C#慢慢學 (一)(e文轉)

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C# is a simple, modern, object oriented, and type-safe programming language derived from C and C++. C# (pronounced “C sharp”) is firmly planted in the C and C++ family tree of languages, and will immediately be familiar to C and C++ programmers. C# aims to combine the high productivity of Visual Basic and the raw power of C++.
C# is provided as a part of Microsoft Visual Studio 7.0. In addition to C#, Visual Studio supports Visual Basic, Visual C++, and the scripting languages VBScript and JScript. All of these languages provide access to the Next Generation Windows Services (NWGS) platform, which includes a common execution engine and a rich class library. The .NET software development kit defines a "Common Language Subset" (CLS), a sort of lingua franca that ensures seamless interoperability between CLS-compliant languages and class libraries. For C# developers, this means that even though C# is a new language, it has complete access to the same rich class libraries that are used by seasoned tools such as Visual Basic and Visual C++. C# itself does not include a class library.
The rest of this chapter describes the essential features of the language. While later chapters describe rules and exceptions in a detail-oriented and sometimes mathematical manner, this chapter strives for clarity and brevity at the expense of completeness. The intent is to provide the reader with an introduction to the language that will facilitate the writing of early programs and the reading of later chapters.
1.1 Hello, world
The canonical “Hello, world” program can be written in C# as follows:
using System;
class Hello
{
    static void Main() {
        Console.WriteLine("Hello, world");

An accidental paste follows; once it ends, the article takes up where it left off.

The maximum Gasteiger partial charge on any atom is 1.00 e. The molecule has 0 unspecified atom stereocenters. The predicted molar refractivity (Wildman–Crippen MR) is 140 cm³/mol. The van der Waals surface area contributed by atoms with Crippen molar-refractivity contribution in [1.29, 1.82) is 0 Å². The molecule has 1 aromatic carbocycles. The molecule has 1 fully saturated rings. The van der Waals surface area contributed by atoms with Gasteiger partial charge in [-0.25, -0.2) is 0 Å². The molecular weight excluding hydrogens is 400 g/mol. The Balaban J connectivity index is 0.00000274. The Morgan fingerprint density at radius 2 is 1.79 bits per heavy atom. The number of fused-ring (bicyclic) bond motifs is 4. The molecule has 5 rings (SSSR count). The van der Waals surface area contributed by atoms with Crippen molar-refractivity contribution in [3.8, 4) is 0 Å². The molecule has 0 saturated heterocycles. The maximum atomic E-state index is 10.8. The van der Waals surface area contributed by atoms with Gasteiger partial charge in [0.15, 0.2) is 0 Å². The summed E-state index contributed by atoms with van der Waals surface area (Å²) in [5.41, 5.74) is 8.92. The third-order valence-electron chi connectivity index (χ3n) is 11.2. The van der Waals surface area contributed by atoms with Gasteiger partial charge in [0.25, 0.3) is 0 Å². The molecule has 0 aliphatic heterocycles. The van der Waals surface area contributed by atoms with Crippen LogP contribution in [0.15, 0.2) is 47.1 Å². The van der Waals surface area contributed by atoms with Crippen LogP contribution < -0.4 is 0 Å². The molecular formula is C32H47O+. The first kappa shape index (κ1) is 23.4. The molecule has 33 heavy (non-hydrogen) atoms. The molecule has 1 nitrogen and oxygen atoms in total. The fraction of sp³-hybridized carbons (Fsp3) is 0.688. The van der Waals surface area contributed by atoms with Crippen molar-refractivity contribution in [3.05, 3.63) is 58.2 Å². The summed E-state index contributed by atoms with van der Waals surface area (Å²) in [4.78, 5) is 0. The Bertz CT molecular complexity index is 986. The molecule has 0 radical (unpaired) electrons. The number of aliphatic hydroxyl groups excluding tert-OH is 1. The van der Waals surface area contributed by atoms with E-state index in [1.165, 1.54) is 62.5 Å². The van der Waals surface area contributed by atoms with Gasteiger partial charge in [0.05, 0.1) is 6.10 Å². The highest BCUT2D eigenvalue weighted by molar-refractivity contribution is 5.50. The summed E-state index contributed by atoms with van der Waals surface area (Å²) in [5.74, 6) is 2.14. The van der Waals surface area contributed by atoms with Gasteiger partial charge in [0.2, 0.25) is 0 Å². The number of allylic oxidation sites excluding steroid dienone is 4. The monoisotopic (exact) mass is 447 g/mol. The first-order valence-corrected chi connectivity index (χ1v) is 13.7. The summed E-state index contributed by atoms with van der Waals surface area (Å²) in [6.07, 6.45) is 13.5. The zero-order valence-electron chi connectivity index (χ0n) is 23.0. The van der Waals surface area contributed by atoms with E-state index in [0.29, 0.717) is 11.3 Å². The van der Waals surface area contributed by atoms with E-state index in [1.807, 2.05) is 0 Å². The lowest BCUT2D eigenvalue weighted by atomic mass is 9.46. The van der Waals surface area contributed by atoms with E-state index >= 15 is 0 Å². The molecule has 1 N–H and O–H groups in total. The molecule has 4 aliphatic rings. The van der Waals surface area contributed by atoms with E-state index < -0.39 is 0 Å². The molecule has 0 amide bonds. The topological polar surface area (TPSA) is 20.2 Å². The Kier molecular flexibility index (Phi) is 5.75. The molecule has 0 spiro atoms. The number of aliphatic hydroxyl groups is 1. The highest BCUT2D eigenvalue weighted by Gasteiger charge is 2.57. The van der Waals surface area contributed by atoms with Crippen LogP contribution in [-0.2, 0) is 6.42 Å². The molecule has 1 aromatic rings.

}
}
The default file extension for C# programs is .cs, as in hello.cs. Such a program can be compiled with the command line directive
csc hello.cs
which produces an executable program named hello.exe. The output of the program is:
Hello, world
Close examination of this program is illuminating:
 The using System; directive references a namespace called System that is provided by the .NET runtime. This namespace contains the Console class referred to in the Main method. Namespaces provide a hierarchical means of organizing the elements of a class library. A “using” directive enables unqualified use of the members of a namespace. The “Hello, world” program uses Console.WriteLine as a shorthand for System.Console.WriteLine. What do these identifiers denote?  System is a namespace, Console is a class defined in that namespace, and WriteLine is a static method defined on that class.
 The Main function is a static member of the class Hello. Functions and variables are not supported at the global level; such elements are always contained within type declarations (e.g., class and struct declarations).
 The “Hello, world” output is produced through the use of a class library. C# does not itself provide a class library. Instead, C# uses a common class library that is also used by other languages such as Visual Basic and Visual C++.
For C and C++ developers, it is interesting to note a few things that do not appear in the “Hello, world” program.
 The program does not use either “::” or “->” operators. The “::” is not an operator in C# at all, and the “->” operator is used in only a small fraction of C# programs. C# programs use “.” as a separator in compound names such as Console.WriteLine.